Buddhism is based on the teachings of Siddhartha Buddha. The general creed of Buddhism is based on the "four noble truths" and the "eightfold path."
The truths are:
Naturally, when you hear about these truths, you're going to be curious about the eightfold path, which consists of:
- Life's a bitch.
- The reason life's a bitch is that people are attached to material things.
- Life doesn't always have to be a bitch. You can achieve nirvana.
- The way to achieve nirvana is by following the eightfold path.
Following the eightfold path is key to Buddhism's system of spiritual advancement, in which doing the right thing (as outlined above) earns you karma, metaphysical bonus points which can be exchanged for only one fabulous prize, Nirvana. In order to make the trade, however, you have to accumulate an unspecified number of karma points, a process which usually takes several lifetimes. (Your karma points roll over when you're reincarnated.) Alternatively, you can lose karma points by engaging in wrong views, wrong intentions, wrong speech, wrong actions, and so on.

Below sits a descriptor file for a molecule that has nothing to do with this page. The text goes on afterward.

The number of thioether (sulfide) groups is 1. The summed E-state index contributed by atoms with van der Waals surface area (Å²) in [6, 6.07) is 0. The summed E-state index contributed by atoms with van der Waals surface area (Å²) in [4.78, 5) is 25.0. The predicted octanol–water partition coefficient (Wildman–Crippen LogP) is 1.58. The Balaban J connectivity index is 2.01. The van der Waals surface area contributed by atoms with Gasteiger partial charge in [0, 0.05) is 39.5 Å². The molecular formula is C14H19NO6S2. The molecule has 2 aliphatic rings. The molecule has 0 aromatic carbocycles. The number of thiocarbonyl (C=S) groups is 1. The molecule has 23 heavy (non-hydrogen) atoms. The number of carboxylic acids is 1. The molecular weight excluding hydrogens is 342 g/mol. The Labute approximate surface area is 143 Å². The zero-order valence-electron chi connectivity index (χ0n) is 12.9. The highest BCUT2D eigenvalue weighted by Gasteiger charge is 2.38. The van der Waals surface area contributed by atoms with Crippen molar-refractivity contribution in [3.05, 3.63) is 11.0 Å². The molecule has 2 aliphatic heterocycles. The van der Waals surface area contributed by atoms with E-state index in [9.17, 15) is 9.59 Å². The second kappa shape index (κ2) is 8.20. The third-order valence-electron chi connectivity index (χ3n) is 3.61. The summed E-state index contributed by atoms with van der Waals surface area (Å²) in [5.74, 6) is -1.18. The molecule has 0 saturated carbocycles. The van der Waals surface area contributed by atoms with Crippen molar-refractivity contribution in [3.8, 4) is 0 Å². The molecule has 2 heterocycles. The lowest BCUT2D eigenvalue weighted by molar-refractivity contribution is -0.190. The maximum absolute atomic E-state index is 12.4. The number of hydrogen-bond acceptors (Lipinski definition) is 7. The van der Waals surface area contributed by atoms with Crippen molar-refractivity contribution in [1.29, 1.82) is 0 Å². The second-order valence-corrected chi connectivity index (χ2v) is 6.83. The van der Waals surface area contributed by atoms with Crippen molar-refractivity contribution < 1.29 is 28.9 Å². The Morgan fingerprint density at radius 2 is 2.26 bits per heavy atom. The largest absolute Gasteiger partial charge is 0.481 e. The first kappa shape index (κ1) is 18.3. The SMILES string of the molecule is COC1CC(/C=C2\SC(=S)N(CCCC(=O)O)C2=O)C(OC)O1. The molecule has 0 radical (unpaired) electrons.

- Right views, i.e., smarten up.
- Right intentions. Once you're smart, try to do the right thing.
- Right speech. Say the right thing.
- Right action. Knowing and saying the right thing isn't good enough, you have to actually do the right thing.
- Right livelihood. Make your living in an honorable way, i.e., don't work for Halliburton.
- Right effort. All of the above doesn't just happen on its own. You have to work at it.
- Right mindfulness. Once you've beaten your physical self into submission, you have to start working on your mental state, seeking the ability to think clearly and see things as they really are.
- Right concentration. Focus, focus, focus! The path is only complete when you have refined your mind into a state of total focus on reality, which is generally thought to be accomplished by the process of meditation.
The Buddhist concept of karma comes from Hinduism, and some Buddhists revere Hindu deities. Buddhists also believe in yin and yang, which is drawn from Taoism.
See Buddha, Hinduism, Taoism, I-Ching.